A V-shaped recovery? White House adviser Larry Kudlow still touted a rapid bounce as late as two weeks ago – but the shape of the labor market already looks like an L or Nike swoosh. The sharp fall due to coronavirus is turning from a temporary shutdown into more permanent job losses.
US NFP up 1.763 million vs. 1.6 million expected
US jobs report post-release checklist – Jul 2nd, 2020
|NFP Actual, Consensus and Deviation||Positive||The US economy added 1.76M jobs in July, a much better-than-expected figure.|
|NFP Revisions||Neutral||May figure was revised slightly downwards, from 4.800M to 4.791M.|
U3 unemployment rate fell from 11.1% to 10.2%, while U6 underemployment dipped from 18% to 16.5%, both better-than-expected results.
|Labor Force Participation Rate||Positive||The share of people in the workforce rose from 61% to 61.4%, continuing the recovery started in May.|
|Average Hourly Earnings||Positive||The latest release saw an increase from -103% to +0.2%.|
August US JOBS REPORT PREVIEW
Are Non-Farm Payrolls expectations too high or too low? The resurgence of coronavirus, confusing leading indicators, and other factors complicate calculations. Valeria Bednarik, Joseph Trevisani, and Yohay Elam thrash out all the factors and discuss the impact on the dollar and gold.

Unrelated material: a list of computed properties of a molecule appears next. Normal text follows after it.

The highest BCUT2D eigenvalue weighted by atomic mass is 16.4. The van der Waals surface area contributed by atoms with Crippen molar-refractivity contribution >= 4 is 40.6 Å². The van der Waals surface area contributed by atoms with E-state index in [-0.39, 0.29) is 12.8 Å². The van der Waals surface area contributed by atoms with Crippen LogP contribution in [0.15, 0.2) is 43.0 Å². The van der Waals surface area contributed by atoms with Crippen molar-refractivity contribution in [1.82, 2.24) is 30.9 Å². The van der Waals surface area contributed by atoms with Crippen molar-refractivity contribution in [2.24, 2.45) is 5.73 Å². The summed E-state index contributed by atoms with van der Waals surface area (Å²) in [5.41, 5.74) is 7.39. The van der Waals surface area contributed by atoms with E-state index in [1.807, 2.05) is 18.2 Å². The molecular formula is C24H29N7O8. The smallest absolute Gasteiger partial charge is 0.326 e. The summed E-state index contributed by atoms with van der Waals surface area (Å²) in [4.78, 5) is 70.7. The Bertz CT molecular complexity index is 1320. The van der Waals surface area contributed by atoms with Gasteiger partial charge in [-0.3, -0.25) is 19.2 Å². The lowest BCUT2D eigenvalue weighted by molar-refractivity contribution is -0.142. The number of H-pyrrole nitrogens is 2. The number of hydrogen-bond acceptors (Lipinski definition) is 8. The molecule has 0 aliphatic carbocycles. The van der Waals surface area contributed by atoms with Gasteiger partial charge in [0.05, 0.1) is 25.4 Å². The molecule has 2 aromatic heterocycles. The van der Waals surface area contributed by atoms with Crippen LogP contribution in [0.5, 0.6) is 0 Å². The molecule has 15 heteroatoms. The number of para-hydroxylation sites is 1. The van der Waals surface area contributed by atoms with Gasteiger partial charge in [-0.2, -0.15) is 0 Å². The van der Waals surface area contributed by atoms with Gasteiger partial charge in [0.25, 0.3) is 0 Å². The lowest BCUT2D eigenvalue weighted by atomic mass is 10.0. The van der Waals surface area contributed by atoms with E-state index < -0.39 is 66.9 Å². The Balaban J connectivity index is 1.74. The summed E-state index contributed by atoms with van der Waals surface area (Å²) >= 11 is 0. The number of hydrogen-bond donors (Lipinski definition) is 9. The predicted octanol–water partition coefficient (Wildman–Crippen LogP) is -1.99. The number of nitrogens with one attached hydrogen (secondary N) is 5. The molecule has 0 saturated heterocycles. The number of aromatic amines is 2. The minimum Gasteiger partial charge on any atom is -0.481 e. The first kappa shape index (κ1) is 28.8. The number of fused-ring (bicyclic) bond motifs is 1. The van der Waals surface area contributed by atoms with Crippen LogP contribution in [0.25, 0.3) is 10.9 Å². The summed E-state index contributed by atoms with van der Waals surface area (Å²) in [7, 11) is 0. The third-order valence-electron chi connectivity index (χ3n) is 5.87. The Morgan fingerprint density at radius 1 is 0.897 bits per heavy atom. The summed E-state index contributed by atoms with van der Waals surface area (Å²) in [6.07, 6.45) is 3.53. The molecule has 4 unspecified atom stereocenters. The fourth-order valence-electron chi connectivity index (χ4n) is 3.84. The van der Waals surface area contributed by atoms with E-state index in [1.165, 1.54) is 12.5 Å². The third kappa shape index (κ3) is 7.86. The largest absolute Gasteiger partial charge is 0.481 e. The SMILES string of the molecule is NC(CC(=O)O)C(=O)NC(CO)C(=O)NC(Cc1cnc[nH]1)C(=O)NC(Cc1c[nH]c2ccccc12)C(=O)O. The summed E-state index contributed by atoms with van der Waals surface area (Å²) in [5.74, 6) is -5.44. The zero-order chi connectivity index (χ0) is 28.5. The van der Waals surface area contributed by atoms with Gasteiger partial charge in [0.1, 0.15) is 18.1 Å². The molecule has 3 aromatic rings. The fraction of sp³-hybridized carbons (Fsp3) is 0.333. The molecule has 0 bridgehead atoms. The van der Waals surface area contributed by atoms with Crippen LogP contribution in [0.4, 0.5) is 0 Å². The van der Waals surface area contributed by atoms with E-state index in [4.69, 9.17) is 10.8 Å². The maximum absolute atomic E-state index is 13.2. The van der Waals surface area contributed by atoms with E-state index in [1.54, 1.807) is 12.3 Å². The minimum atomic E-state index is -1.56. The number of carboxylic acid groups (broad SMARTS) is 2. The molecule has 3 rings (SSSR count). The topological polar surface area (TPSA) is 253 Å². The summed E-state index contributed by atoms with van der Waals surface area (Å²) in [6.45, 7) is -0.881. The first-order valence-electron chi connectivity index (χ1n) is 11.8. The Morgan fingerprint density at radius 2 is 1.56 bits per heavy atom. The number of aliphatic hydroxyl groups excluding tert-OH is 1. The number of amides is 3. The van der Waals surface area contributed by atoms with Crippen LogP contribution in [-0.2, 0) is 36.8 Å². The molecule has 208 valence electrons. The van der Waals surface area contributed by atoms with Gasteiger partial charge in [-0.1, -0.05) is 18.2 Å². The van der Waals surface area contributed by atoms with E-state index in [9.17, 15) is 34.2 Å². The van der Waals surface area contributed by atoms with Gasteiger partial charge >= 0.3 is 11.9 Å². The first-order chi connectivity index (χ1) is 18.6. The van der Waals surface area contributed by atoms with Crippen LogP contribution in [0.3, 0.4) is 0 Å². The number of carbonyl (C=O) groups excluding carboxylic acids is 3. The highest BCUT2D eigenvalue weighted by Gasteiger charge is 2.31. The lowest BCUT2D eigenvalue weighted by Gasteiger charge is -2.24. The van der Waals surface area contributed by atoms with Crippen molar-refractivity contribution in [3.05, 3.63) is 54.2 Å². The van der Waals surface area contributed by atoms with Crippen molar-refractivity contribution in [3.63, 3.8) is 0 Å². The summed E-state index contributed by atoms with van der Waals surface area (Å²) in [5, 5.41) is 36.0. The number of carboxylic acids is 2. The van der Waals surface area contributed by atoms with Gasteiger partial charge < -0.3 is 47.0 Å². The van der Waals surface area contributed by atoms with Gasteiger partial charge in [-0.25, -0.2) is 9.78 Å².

It’s a confusing time for economists. Forecasts are in greater demand than ever but the data is often contradictory and sometimes plain wrong, making predictions particularly hazardous. The US economy has shed over 20 million jobs since the pandemic began in March.
Things couldn’t be much worse in the US ahead of the release of the monthly Nonfarm Payroll report. A record economic contraction in Q2 coupled with a dovish US Federal Reserve last week, as the central bank remained on hold and passed the ball to lawmakers, which, by the way, can’t found common ground to agree on a new coronavirus aid-package.
US jobs report pre-release checklist – Aug 7th, 2020
|Previous Non-Farm Payrolls||Positive||The US economy added 4.8M jobs in June, a much better-than-expected figure, although still short of a V-shaped recovery.|
|Challenger Job Cuts||Negative||Planned job cuts in the US-based employers increased by 54% from 170,219 in June to 262,649 in July.|
|Initial Jobless Claims||Negative||Little improvement in the latest week as businesses continue to lay off workers.|
|Continuing Jobless Claims||Neutral||The number of unemployment benefit receivers is slowing down but failing to do so sharply, with a whooping 16.107M being registered on June 12th week|
|ISM Services PMI||Negative||Employment activity in the services sector contracted in July for the fifth month in a row.|
|ISM Manufacturing PMI||Positive||Employment sub-component in the US flagship manufacturing survey recovered from 42.1 to 44.3 in July.|
|University of Michigan Consumer Confidence Index||Negative||Consumer sentiment sank further in late July due to the continued resurgence of the coronavirus.|
|Conference Board Consumer Confidence Index||Neutral||The Conference Board Consumer Confidence Index® decreased in July, after increasing in June.|
|ADP Employment Report||Negative
||Private sector employment increased by 167,000 jobs from June
to July, but failed expectations.
|JOLTS Job Openings||Positive||The number of hires increased by 2.4 mi. to a series high of 6.5 mi. in May, the largest monthly increase of hires since the series began.|